# If black is the best absorber and radiator, why does it get hot?

I can guess that it’s emission peaks at a higher temperature than white. So when a light is turned onto a black and white piece of paper, the initial condition is not at equilibrium. As black absorbs the light energy, it’s temp rises and then it re-emits photons at a lower frequency. Is there a quantitative description of this process somewhere that will tell me what the equilibrium temp will be?

I rationally expect this should be independent of the heat capacity of the material (black is black no matter what makes it black) but my intuition says no - a space shuttle thermal tile painted black should feel cooler than iron painted black if both objects are at thermal equilibrium under the same light source.

If a black body is a perfect absorber, why does it emit anything?

Why is black the best emitter?

And although they are clear, I cannot tease out the answer to my question.

Is there a quantitative description of this process somewhere that will tell me what the equilibrium temp will be?

The Stefan-Boltzmann law says how much radiation an ideal black body will emit: $$j_{\text{emitted}}=\sigma T^4 \tag{1}$$ where

• $$j_{\text{emitted}}$$ is the total emitted power per area,
• $$\sigma = 5.67\cdot 10^{-8} \frac{\text{W}}{\text{m}^2\text{K}^4}$$ is the Stefan-Boltzmann constant,
• and $$T$$ is the absolute temperature.

When the black body is in equilibrium with the incoming light, then the absorbed light power is equal to the emitted radiation power. $$j_{\text{absorbed}}=j_{\text{emitted}} \tag{2}$$

From (1) and (2) we get $$T=\left(\frac{j_{\text{absorbed}}}{\sigma}\right)^{1/4}$$

So it is as you rationally expected: The equilibrium temperature is independent of the heat capacity of the material.

Example:
Let's assume a light intensity of $$1000\text{ W/m}^2$$ (typical for cloudless sunny day). Then the black body will be heated to temperature $$T=364$$ K, which is $$91$$ °C.

• thank for the calculation of the equilibrium temp. of an ideal black body. As my question specifically asked for a quantitative solution, you did answer that. However I was hoping for an equation that gave me insight into how much hotter a black object would get than a white object. My initial sentence speculated that black objects get hotter than white ones. At equilibrium the calculation predicts the same temperature for a white colored object as a black object (color is not included in the calculation above) but experience shows me that black objects get hotter in the sun than white objects Jul 12 '20 at 23:00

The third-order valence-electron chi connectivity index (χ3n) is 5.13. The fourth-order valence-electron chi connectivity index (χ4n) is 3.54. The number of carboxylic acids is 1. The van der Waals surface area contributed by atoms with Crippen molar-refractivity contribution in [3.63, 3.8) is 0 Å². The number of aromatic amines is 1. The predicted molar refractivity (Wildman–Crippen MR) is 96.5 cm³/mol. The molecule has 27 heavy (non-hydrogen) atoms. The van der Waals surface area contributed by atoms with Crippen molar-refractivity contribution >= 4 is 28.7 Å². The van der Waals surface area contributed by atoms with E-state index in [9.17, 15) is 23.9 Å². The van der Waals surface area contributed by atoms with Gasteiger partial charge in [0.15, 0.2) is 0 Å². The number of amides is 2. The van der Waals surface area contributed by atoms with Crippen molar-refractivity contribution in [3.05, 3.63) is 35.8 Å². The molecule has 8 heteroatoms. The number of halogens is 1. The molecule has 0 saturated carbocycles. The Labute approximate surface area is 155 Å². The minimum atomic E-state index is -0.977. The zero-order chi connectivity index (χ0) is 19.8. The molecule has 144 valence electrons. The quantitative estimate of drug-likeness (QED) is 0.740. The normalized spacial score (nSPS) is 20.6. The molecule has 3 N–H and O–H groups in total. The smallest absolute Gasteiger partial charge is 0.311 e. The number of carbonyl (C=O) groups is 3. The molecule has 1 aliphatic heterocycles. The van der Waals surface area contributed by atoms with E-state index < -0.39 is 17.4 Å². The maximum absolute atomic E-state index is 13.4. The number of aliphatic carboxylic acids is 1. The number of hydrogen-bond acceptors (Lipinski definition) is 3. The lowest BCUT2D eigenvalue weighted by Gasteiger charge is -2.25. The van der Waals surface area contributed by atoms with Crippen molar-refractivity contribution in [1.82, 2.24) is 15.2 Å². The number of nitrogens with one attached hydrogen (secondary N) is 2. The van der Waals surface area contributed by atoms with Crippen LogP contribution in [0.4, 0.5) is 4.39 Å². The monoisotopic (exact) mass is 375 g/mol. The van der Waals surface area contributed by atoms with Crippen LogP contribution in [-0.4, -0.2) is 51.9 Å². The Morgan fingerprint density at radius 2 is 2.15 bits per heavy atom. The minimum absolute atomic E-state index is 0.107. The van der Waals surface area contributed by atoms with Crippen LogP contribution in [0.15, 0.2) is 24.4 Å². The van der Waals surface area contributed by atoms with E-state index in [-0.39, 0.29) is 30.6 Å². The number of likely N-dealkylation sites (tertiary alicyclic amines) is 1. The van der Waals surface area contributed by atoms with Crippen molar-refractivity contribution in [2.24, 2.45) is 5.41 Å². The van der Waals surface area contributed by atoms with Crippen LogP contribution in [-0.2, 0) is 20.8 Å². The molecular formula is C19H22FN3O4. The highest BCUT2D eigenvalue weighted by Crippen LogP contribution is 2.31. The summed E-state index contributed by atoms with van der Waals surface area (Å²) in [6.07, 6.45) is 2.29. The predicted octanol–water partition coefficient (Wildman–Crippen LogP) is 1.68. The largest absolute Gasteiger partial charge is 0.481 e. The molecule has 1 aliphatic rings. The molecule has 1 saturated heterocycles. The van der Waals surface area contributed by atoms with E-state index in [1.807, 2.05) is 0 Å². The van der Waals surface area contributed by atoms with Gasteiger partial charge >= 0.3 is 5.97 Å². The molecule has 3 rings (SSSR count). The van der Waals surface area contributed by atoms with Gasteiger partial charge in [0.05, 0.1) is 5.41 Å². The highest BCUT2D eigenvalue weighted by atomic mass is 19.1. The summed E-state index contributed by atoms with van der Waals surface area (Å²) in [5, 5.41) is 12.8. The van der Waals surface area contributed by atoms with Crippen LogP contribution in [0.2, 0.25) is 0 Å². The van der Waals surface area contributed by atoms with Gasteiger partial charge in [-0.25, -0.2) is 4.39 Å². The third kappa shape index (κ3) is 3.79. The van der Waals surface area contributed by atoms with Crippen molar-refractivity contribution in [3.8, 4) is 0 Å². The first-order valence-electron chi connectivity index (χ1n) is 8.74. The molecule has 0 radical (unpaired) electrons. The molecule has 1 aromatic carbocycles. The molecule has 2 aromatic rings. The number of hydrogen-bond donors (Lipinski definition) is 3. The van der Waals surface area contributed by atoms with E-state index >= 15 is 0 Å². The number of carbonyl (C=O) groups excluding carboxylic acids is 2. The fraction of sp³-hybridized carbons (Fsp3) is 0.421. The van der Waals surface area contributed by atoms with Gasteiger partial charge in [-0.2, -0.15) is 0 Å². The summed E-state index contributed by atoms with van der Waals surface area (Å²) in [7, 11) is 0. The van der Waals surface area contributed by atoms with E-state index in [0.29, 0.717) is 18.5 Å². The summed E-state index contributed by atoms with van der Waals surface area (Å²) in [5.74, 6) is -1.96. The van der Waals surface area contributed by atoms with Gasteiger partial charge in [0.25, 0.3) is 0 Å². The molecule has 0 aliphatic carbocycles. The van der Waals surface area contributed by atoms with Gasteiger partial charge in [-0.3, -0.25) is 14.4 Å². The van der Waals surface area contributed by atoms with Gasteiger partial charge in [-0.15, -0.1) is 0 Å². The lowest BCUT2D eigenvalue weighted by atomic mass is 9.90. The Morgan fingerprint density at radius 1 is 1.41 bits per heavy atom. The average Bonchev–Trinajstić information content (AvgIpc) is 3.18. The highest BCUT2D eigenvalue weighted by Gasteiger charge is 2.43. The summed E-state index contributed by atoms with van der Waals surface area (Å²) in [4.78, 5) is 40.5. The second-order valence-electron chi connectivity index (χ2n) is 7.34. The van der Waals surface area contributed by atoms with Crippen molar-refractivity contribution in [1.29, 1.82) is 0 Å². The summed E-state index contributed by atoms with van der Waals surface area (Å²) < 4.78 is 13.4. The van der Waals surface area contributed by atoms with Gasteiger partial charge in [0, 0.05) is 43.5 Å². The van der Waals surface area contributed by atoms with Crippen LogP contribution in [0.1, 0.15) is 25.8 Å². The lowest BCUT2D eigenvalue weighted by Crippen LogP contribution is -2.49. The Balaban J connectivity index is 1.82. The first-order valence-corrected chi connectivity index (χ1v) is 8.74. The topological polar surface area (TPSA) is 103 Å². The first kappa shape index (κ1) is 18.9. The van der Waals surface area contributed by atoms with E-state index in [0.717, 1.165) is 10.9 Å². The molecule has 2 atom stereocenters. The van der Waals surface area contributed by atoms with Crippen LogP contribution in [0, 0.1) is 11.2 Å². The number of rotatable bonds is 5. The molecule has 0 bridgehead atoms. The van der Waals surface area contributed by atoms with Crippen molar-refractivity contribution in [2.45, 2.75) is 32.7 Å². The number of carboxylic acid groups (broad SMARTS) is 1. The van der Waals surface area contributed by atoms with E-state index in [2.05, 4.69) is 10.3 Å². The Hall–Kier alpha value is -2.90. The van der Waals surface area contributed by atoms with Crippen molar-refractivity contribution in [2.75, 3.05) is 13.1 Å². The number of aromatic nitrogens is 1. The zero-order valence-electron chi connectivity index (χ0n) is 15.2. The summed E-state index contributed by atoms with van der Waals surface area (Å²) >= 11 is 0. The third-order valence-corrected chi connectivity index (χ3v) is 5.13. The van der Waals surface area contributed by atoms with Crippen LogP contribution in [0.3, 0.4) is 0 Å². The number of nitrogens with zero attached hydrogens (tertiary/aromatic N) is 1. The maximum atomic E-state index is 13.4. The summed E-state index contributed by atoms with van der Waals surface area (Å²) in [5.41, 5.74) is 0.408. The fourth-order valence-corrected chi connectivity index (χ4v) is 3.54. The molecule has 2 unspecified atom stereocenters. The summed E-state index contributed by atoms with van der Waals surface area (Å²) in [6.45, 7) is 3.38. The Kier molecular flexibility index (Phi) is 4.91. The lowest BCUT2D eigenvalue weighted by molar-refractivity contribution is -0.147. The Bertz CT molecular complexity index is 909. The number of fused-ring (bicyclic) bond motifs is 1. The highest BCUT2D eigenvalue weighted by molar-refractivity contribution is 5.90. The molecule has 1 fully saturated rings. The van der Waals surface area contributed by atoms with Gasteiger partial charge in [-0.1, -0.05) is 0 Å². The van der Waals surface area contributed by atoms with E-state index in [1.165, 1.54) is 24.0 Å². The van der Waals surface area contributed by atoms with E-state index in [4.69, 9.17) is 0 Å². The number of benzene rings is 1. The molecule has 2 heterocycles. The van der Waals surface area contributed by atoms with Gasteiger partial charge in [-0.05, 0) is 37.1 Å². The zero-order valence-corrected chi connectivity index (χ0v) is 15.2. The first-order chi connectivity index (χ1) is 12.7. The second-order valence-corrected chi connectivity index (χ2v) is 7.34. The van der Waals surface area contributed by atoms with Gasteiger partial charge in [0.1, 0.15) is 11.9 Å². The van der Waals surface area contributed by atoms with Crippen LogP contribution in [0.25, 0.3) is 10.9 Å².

• In this question for example physics.stackexchange.com/questions/122911/… there is the qualitative discussion that white is a poor absorber of light compared to black. But it is also a poor emitter. If emission=absorption at equilibrium, then I would rationalize that the temp of white objects should be the same as black objects at equilibrium. Experience tells me otherwise. Jul 12 '20 at 23:09
• David Hammen's comment in that thread 'So we need something else to explain why black objects get hotter than do white ones. The answer lies in the fact that absorptivity and emissivity are frequency and temperature dependent for real objects. ' alludes to an answer but I cannot find a quantitative solution for how many degrees hotter will a piece of paper get if I paint it black. Jul 12 '20 at 23:09
• I do not want you to be upset that i am 'changing the question', I did mark yours as the answer. If you feel I was vague or the question was poorly stated, I will ask it differently. Jul 12 '20 at 23:13

For surfaces surrounded by air and exposed to sunlight or other e-m radiation, the main reason for black ones getting hotter is that they absorb radiation but lose heat mainly by convection, which process is much less dependent on surface colour. Thus a body with a matte black surface has to get hotter than one with a shiny surface in order to lose heat at the greater rate that it is absorbing, to reach equilibrium.

• thank you for your answer but please refer to my comment above about the difference between colors, rather than surface texture. Jul 12 '20 at 23:01